Best Picture Books of 2016 (10 More)

Wednesday, November 16, 2016

You didn't think I could let the year end without sharing a few more favorite picture books published in 2016, did you? The New York Times recently came out with its annual list of best illustrated books and School Library Journal is planning on releasing their top selections next week. This time of year the only thing more ubiquitous than holiday decorations are end-of-year lists! Which is great news if you are currently growing your home library or looking for fantastic gift ideas. In that case, these are all worthy of your attention.
  1. What is a Child? by Beatrice Alemagna - "All children are small people who will change some day." With detailed precision the illustrations and text form a compilation of children throughout this ephemeral state. It is sentimental without being saccharin and portrays a lovely collage of the poetry adults see in children.
  2. The Uncorker of Ocean Bottles by Michelle Cuevas - When it comes to picture books I have found that I am incredibly loyal to certain illustrators. Which is absolutely the case with Erin Stead. As the title suggests, the Uncorker of Ocean Bottles is responsible for unstopping all bottles that come his way and delivering messages to the appropriate individual. One day a party invitation arrives in a bottle and he is stumped as he traverses the island in search of the intended recipient. Truly a remarkable read. 
  3. It Came in the Mail by Ben Clanton - This brilliant picture book is all about snail mail, with a little lesson about greed and generosity. The pictures are a treasure trove of colorful odds and ends that work together in playful harmony. My nephew, Liam (mail spelled backwards), especially loves this one.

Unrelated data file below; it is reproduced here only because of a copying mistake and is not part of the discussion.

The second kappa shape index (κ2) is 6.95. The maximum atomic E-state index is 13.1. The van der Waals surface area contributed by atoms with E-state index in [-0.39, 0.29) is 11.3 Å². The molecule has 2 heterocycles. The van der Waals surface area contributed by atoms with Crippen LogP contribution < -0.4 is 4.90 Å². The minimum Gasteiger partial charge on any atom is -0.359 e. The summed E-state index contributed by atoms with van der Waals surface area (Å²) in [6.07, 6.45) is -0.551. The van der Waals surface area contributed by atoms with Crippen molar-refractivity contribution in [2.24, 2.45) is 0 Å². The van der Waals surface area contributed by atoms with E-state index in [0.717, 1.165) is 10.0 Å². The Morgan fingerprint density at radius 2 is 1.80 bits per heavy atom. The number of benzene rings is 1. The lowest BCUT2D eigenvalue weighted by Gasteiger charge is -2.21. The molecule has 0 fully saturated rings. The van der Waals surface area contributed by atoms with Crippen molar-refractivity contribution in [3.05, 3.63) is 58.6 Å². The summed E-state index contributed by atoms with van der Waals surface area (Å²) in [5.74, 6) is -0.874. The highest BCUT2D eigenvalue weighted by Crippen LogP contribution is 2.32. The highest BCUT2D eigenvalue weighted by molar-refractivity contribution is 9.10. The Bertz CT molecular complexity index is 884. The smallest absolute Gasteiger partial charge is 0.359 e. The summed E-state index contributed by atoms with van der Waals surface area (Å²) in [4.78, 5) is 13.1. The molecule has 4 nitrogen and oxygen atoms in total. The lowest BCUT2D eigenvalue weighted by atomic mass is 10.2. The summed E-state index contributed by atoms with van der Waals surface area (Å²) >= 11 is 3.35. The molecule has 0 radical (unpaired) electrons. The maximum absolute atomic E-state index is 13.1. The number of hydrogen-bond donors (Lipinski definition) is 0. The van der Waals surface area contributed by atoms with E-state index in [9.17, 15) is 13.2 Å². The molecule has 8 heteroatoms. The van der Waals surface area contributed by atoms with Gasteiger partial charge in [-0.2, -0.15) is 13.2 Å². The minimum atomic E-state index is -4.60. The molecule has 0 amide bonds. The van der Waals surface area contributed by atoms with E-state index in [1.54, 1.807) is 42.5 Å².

4. First Snow by Bomi Park - For anyone that has experienced the magic and wonder of snow, either for the first time in their life or for the first time at the start of each winter, this ebullient debut picture book expertly captures that seasonal delight.  
  5. The Moon Inside by Sandra Feder - Daytime is bright and yellow, but when darkness falls Ella is afraid. Will her Mom be able to help her overcome her fears and realize that the night also holds an illuminating light? 
  6. Me: A Compendium by Wee Society - This fill-in-the blank journal isn't technically a picture book, but it is such a visual masterpiece I couldn't not include it. With numerous questions and artistic opportunities, it's perfect for capturing a precise moment of childhood. Best suited for children ages 6-10. 
  7. Misss Moon: Wise Words from a Dog Governess by Janet Hill - I confess that I almost didn't read this book. Namely because it falls into the everyone-is-raving-about-it category, which is usually a sure sign I won't like a book. Ha. That said, this collection of 20 bits of wisdom is worthwhile for both dogs and their human owners. 
  8. One Minute till Bedtime selected by Kenn Nesbitt - This collection of brief nighttime poems is a handy tool to have in your bedtime arsenal. With whimsical illustrations and poems by familiar authors, this is a genius and concise approach to lights out. Highly recommend. 
  9. A Well-Mannered Young Wolf by Jean Leroy - "A young wolf, whose parents had taught him good manners, went hunting alone in the forest for the first time. Very quickly, he caught...a rabbit!" Knowing that it was respectable to grant a last wish, he asked the rabbit what his wish was. Unfortunately, the well-mannered young wolf runs into trouble when he must momentarily leave his prey to grant its last wish. For anyone that enjoyed A Hungry Lion, or A Dwindling Assortment of Animals earlier this year, no doubt you'll relish the sly and slightly dark humor of this book.
  10. The Journey by Francesca Sann - I still haven't found the right words to review this book. Publisher's Weekly proclaims it both "haunting and deeply reverent." Which is true. A story of refugees but so much more. Personally, the layers of meaning struck a deep chord in my mother heart.

  11. Here is my summer list in case you missed it. 

    Mural located in Salt Lake City, UT. 


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